Since 2002 Perimeter Institute has been recording seminars, conference talks, and public outreach events using video cameras installed in our lecture theatres. Perimeter now has 7 formal presentation spaces for its many scientific conferences, seminars, workshops and educational outreach activities, all with advanced audio-visual technical capabilities. Recordings of events in these areas are all available On-Demand from this Video Library and on Perimeter Institute Recorded Seminar Archive (PIRSA). PIRSA is a permanent, free, searchable, and citable archive of recorded seminars from relevant bodies in physics. This resource has been partially modelled after Cornell University's arXiv.org.
Topological quantum computing requires phases of matter which host fractionalized excitations that are neither bosons nor fermions. I will present a new route toward realizing such fractionalized phases of matter by literally building on existing topological phases. I will first discuss how existing topological phases, when interfaced with other systems, can exhibit a “topological proximity effect” in which nontrivial topology of a different nature is induced in the neighboring system.
The characteristics of black holes smaller than the Planck scale are addressed. These result from a modified metric that reproduces desirable aspects of a variety of disparate models in the sub-Planckian limit, while remaining Schwarzschild in the large mass limit. The self-dual nature of this solution has two interesting features: first, it naturally implies the Generalized Uncertainty Principle. Secondly, this metric exhibits an effective dimensional reduction feature, indicating that the gravitational physics of the sub-Planckian regime is effectively (1+1)-D.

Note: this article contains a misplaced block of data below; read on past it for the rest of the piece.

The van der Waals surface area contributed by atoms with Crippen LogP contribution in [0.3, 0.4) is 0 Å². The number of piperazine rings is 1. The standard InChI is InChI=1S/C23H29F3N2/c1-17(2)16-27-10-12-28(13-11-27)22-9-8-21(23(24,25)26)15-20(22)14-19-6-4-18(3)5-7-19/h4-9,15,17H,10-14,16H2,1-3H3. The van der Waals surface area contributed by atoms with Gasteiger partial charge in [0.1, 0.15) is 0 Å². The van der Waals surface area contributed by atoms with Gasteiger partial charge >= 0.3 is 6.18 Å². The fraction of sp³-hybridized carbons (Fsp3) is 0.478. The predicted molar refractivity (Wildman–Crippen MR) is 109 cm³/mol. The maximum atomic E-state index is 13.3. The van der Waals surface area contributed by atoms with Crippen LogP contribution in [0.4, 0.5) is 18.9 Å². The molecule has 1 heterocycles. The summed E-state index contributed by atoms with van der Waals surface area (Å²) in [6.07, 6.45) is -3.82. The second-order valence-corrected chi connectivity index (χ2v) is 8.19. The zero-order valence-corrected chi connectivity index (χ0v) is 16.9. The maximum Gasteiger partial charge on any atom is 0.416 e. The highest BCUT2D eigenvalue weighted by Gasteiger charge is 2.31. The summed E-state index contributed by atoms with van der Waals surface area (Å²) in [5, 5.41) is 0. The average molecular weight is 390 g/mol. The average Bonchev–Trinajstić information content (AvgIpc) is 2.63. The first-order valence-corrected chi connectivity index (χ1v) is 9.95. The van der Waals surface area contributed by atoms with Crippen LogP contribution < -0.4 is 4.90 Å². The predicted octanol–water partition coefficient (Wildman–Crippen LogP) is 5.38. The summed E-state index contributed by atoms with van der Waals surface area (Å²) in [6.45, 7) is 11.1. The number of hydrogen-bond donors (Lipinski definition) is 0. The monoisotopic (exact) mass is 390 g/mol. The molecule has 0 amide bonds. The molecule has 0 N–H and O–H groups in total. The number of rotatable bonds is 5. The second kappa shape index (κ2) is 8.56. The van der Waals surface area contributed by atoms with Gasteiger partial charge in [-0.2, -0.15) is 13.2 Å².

Current constraints on spatial curvature demonstrate it to be dynamically negligible at late times. However, neglecting it as a cosmological parameter would be premature, as it offers a valuable test of eternal inflation models and probes novel large-scale structure phenomena.
As we get closer to build a quantum computer, the main remaining challenge is handling the noise that aflicts quantum systems.
Topological methods, in their various forms, have become the main contestants in the quest for succesfully overcoming noise. A good deal of their strength and versatility is due to their rather unique physical flavour, which keeps giving rise to surprising developments.
In 2015 the LIGO detectors observed gravitational waves from two distinct stellar-mass binary black hole mergers. This long awaited feat now opens avenues to explore astrophysical questions which cannot, or are difficult to, be answered purely by electromagnetic means. Massive stars which end their lives in a pair-instability supernova are not thought to leave a remnant behind, meaning there should exist a gap in the black hole mass spectrum. In this talk I will discuss whether LIGO observations can tell us something about this apparent mass gap.